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Travel Lifestyle

Passports 101

So, you’ve done it! You’ve thought and thought for years about it and now you’ve decided to take the plunge and make the commitment! Hooray for you! You are going to get your passport! It will open you up to a literal world of experiences and you won’t regret it. TGC is here to walk you through the whole process with a couple of facts, a couple tools, and, as always, a couple of stories. So, sit back with a glass of wine or a cup of tea, let’s get to traveling!

anonymous tourists showing us passports on street on sunny day
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Did you know?

  • Only 25% of Americans make the effort to apply for a passport so you are in quite an elite group of travelers now.
  • Passports really expire 90 days before the date in the book. Be prepared to reapply early!
  • Passports are held by the bursar on cruises. He or she has the responsibility of getting your passport stamped and legal in every port.
  •  The Real ID Act which looks to take hold in October 2021 requires you to have your personal documents updated and reviewed by your state. Once done, you get a star on your driver’s license. If you are looking to travel and haven’t done this yet, know that your brand new passport will work just as well (even when flying domestically).

The Basics

Everybody who gets a passport has to start with that same first step: applying to The State Department! For most, applying is pretty straight forward. Simply use the online application, gather your documents, get photos taken, and make an appointment at your local post office. The cost is about $165.00 in a check made payable to The State Department. A few weeks later, you will have your fancy new passport in your hands.

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Birth Certificates

There is one part of the application process that scares me. One of the things you have to send along with your application is your official first copy of your birth certificate. To set you at ease, be sure to look in on how the USPS has been faring and opt for an upgraded method of delivery if the post office machine seems to be lagging at all.

My best friend applied for an expedited passport in order to enjoy some time at Niagara Falls. She would up missing all of her Canadian time because her birth certificate was not accepted by the State Department! It turned out that the birth certificate she had been using for decades turned out to be an unofficial copy from an area notorious for giving the State Department fits. Finally, she got her passport 4 months after she had first applied.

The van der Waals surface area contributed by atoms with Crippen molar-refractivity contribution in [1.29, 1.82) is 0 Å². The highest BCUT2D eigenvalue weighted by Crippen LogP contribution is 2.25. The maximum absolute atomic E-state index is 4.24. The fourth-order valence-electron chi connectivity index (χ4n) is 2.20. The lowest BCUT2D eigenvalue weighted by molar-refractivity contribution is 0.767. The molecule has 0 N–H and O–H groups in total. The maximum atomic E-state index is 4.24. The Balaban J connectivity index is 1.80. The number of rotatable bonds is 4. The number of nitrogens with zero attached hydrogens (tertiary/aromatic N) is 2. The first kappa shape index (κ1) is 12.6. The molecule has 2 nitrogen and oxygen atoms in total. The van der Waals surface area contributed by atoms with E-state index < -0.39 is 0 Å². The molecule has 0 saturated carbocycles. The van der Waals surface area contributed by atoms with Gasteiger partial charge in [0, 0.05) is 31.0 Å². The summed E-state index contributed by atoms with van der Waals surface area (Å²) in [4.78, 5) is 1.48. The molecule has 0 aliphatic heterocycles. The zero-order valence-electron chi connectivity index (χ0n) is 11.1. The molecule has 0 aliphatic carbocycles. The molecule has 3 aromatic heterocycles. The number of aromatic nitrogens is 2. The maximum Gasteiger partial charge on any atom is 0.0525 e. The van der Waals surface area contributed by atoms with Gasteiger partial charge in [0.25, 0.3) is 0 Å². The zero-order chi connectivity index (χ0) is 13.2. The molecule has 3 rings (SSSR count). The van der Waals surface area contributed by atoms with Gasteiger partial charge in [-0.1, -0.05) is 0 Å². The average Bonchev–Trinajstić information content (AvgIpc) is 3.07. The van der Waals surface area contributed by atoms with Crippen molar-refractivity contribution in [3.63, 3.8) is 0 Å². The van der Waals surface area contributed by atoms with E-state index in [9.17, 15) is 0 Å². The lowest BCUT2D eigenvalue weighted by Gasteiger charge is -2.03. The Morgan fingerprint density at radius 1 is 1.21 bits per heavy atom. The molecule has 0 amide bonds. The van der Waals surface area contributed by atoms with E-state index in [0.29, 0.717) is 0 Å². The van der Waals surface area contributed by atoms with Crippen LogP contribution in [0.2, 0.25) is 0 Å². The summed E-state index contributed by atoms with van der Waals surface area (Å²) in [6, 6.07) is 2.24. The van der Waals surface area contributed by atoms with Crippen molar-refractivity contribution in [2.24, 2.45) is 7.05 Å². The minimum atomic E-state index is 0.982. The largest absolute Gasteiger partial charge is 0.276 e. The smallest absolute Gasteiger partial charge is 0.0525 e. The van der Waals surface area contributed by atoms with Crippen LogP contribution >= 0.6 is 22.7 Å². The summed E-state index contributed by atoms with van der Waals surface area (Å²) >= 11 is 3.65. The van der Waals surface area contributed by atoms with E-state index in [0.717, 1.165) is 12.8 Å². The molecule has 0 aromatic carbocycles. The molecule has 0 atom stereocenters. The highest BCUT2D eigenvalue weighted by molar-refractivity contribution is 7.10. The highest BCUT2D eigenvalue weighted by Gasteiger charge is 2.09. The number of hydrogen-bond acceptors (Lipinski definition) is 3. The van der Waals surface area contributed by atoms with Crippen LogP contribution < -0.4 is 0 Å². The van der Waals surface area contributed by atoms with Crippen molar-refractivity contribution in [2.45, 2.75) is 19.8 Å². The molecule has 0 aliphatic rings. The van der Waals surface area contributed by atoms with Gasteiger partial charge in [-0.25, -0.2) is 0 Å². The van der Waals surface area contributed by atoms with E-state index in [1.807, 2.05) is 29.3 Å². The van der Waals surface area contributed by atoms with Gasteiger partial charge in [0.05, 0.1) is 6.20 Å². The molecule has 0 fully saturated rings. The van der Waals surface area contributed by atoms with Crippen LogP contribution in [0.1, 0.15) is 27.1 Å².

Your Passport Choices

A standard passport has plenty of pages to gather stamps around the world is works perfectly fine. There are a few other options including a double thick book and a passport card. I’d leave those to the business travelers!

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Global Entry?

First, evaluate whether you need global entry or TSA precheck, keep a few things in mind. As technology develops, lines in smaller airports are usually less than 20 minutes. Use this app to check in on the airports you are going to use to see if TSA precheck is really needed. Global Entry includes the TSA pre-check service. Global Entry is basically the passport version of the Fastpass.

I once raced my mother through ATL customs. She was on Global Entry and I was using Mobile Passport (the link is below). We both emerged from the process at the same time. The only difference? My option was free. All in all, it could be money better spent in other areas of your trip.

Passport Safety

One option to keep you connected is the STEP program. By registering with the Bureau of Consular Affairs, you can keep up to date on any advisories related to your destination and have a direct connection to the government if you are in need of help. It can be handy especially in more “exotic” locations.

Don’t put your passport in the pocket of your airplane seat! In fact, I was once in Dubai connecting to a flight to Greece. Sure enough, just as I took my last step off the plane, I realized that my passport was back in the seat pocket of seat 34D! Unfortunately, it was too late to backtrack and I had to wait for everyone to disembark then hope that a nice flight attendant would be kind enough to go check. I almost missed my connection! Lesson learned! Never-ever put that passport down when you are gathering your things!